Reynolds, eager to increase the sales of its fast growing Camel brand among women, is introducing a variety aimed at female smokers. The new variation, Camel No. 9, has a name that evokes women s fragrances like Chanel No. 19, as well as a song about romance, Love Potion No. 9.

But don t look for a Jo Camel to join Old Joe the dromedary on Camel packages, displays or posters. Rather, Camel No. 9 signals its intended buyers with subtler cues like its colors, a hot pink fuchsia and a minty green teal its slogan, Light and luscious and the flowers that surround the packs in magazine ads.

For decades, Camel has been a male focused cigarette only about 30 percent of Camel buyers are female. By comparison, for competitive brands like Marlboro and Newport, women comprise 40 percent to 50 percent of customers. Almost half of adult smokers are women, so that limited Camel s potential.

Wall Street analysts praise the introduction of Camel No. 9, in regular and menthol flavors, as a further step by the R. J. Reynolds, a unit of Reynolds American, toward a new marketing strategy. The goal is to refocus on the biggest, most popular and most profitable brands, which include Kool as well as Camel.

But critics decry the new Camel as yet another effort to single out women for smoking pitches, a tactic they trace back to the 1920s when American Tobacco urged, Reach for a Lucky instead of a sweet to promote Lucky Strike cigarettes.

The sad part is, this product is just more of the same, said Cheryl G. Healton, president and chief executive of the American Legacy Foundation in Washington. The foundation oversees the national antismoking Truth campaign aimed at youth that is financed by money from Reynolds American and the other major cigarette marketers.

More women die of lung cancer than breast cancer, by a wide margin, Ms. Healton said, yet the tobacco companies still want to increase their market share among women.

R. J. Reynolds sells two brands, Capri and Misty, aimed at women. A tiny competitor, the Vector Group, sells Eve, and the principal rival to Reynolds, the Altria Group, which owns Philip Morris, pioneered the category in 1968 with the Virginia Slims brand.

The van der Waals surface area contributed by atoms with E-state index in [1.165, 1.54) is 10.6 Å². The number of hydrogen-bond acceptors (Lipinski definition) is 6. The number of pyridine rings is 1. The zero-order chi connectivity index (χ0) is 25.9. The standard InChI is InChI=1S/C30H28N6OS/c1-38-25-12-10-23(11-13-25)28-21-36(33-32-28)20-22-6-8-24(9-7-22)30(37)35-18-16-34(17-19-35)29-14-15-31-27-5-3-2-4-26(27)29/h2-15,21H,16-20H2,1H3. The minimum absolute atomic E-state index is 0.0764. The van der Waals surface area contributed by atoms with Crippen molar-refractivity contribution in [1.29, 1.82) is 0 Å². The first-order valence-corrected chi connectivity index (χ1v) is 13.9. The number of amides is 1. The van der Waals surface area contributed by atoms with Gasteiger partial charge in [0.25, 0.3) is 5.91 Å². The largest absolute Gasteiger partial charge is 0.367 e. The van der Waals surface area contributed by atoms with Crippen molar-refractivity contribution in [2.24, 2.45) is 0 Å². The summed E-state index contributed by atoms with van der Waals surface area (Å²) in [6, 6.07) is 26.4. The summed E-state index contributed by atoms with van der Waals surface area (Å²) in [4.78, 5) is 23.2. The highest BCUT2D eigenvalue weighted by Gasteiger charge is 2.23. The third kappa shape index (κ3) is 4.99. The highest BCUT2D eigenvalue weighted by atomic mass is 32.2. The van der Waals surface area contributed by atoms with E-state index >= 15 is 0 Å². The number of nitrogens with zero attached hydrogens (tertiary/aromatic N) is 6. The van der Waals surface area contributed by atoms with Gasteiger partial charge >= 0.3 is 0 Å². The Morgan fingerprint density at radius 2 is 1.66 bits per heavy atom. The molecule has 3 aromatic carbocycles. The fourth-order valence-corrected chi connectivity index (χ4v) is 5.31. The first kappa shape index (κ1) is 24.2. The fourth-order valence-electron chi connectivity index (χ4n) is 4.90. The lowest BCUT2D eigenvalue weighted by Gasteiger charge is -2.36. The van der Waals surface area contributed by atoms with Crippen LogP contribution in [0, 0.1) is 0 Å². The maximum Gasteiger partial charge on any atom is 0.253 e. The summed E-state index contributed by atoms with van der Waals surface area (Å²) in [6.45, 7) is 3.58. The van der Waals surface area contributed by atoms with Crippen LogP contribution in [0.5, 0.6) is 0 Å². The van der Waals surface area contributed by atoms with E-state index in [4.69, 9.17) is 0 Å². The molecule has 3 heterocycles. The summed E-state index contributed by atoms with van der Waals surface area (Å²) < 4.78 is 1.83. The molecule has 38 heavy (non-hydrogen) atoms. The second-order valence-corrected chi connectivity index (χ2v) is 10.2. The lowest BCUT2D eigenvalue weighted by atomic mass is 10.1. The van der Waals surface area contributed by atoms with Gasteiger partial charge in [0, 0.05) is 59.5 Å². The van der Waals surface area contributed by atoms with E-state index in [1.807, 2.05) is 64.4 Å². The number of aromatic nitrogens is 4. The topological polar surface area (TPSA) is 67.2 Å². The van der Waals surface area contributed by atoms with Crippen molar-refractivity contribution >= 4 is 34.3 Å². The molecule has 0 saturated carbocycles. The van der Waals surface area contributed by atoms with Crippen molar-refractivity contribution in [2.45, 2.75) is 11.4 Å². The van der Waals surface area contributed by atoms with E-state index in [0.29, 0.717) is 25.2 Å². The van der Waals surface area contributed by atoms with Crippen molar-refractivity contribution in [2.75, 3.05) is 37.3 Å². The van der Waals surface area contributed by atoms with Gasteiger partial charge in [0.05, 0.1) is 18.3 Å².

Virginia Slims, pitched for decades with a campaign that carried the theme You ve come a long way, baby, is the largest brand directed at women.

Research that began early last year found female adult smokers mostly weren t Camel smokers, said Cressida Lozano, vice president for marketing of the Camel brand at Reynolds American in Winston Salem, N.C., because, they said, they didn t feel Camel had a product for them.

What we re about is giving adult smokers a choice, Ms. Lozano said, with products we believe are more appealing than existing products. The introduction of Camel No. 9 is part of plans to focus on products that are wow, she added, that add fun and excitement to the category.

Bonnie Herzog, an analyst at Citigroup who follows the tobacco industry, described Reynolds American as very good at innovation bringing out variations of existing brands with new packages, flavors, styles and other twists on familiar offerings.

There is a risk of cannibalization, Ms. Herzog said, in that so called line extensions like Camel No. 9 could take shelf space and sales from the almost 30 other varieties of Camel.

But if you can steal from your competitor, a Virginia Slims, she added, a new variety would make sense and could be quite successful.

One reason for Reynolds American to introduce the new cigarette as part of the brand family of Camel, which dates to 1913, is that the many restrictions on marketing cigarettes make it more difficult for an all new brand name to break through. That is why Camel No. 9 is joining a Camel lineup that includes newcomers like Camel Wides, Camel Turkish Gold, Kamel Special Lights and Camel 99s.

We tested several different names among adult female smokers, said Brian Stebbins, senior marketing director at R. J. Reynolds, and Camel No. 9 had a lot of appeal for being premium and sophisticated.